Lawmaker cites the Super Bowl as a huge draw for domestic and international traffickers
(ENGLEWOOD) – Assemblywoman Valerie Vainieri Huttle (D-Bergen) on Monday announced plans to introduce a large-scale legislative bill package to target human trafficking in time for the 2014 Super Bowl, which will take place in Bergen County.
Noting the critical role of law enforcement in combating human trafficking, Huttle praised Attorney General Jeffrey Chiesa for issuing a statewide directive ordering law enforcement to identify, investigate and prosecute human sex and labor trafficking more aggressively. This initiative supplements Vainieri Huttle’s bill package, which she has been working on for several months and will introduce when the Assembly returns in the fall.
“Human trafficking is modern day slavery, yet it receives very little attention. New Jersey must take a strong stand against it by putting laws in place that prevent and address the sale of people for sex and labor. Traffickers and those who enable them must be dealt with more rigidly and victims must be helped in escaping these horrific circumstances,” said Vainieri Huttle. “These bills will better equip us to fight this terrible crime by giving law enforcement the tools they need to crack down on perpetrators and consumers.”
According to statistics by the Division of Criminal Justice, there were only 179 cases of sex and labor trafficking reported in New Jersey from Sept. 16, 2005 to March 1, 2012. However, according to the Polaris Project, a nonprofit organization that assists human trafficking victims, the number of unreported trafficking crimes in New Jersey is closer to the thousands, said Vainieri Huttle. The U.S. State Department estimates that 50,000 men, women and children are trafficked into the United States each year, in addition to the 100,000 domestic victims already enslaved.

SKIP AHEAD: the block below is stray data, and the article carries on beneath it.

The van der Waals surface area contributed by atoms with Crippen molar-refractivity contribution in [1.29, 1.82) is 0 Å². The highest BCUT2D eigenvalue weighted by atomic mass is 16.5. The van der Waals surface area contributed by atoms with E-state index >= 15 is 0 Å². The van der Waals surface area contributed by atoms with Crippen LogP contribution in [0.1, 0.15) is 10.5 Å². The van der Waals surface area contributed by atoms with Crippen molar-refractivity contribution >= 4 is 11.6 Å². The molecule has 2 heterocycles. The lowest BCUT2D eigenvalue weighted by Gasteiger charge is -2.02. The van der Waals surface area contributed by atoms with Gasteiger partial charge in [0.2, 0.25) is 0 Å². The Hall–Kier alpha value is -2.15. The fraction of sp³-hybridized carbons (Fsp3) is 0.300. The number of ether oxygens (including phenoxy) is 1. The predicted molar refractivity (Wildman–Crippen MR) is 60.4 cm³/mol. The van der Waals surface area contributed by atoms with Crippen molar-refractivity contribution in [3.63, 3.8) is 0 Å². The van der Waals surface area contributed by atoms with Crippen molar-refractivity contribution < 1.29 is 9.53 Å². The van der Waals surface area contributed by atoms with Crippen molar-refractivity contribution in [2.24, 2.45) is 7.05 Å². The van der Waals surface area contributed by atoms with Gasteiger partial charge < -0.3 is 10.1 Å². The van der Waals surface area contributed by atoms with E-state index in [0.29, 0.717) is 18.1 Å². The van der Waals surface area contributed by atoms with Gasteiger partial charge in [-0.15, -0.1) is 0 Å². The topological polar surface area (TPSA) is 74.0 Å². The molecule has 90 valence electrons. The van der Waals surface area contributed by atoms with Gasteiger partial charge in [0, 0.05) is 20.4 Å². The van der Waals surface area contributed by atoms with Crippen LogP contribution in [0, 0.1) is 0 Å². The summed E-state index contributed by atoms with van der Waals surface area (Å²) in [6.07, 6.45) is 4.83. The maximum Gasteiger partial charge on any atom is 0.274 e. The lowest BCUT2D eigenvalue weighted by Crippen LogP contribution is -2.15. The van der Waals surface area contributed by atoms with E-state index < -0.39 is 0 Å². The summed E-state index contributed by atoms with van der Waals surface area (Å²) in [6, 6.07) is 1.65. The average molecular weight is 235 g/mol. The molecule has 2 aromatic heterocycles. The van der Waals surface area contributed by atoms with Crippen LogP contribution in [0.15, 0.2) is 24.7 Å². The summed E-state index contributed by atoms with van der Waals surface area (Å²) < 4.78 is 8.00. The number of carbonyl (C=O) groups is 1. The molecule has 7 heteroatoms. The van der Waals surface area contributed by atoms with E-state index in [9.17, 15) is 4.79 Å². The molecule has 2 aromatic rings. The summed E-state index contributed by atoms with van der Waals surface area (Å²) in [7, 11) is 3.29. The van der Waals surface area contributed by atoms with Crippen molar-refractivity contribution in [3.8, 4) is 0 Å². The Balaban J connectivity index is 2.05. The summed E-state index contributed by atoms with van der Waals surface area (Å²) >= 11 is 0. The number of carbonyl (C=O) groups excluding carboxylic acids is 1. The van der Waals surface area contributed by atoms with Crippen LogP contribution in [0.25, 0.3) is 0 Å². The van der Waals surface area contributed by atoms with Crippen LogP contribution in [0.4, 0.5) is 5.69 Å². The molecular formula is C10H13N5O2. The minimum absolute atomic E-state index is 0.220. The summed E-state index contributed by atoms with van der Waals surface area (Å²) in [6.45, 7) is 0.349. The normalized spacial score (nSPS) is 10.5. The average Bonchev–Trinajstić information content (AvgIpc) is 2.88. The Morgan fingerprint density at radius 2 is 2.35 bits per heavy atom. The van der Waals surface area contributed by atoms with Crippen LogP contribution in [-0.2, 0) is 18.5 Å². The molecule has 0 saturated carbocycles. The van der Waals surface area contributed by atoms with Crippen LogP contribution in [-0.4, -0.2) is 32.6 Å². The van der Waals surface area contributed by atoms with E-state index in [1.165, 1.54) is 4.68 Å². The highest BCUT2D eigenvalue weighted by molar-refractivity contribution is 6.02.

“There is evidence to suggest that there will be a sharp increase of trafficking victims shipped to NJ due to the Super Bowl.” said Vainieri Huttle. “Just as Indiana did in advance of the 2012 Super Bowl, we intend to exponentially reduce this potential. We welcome the Super Bowl and the fans who will come to our great state to enjoy the game and experience all that New Jersey has to offer. But we will not allow this event to generate human exploitation.”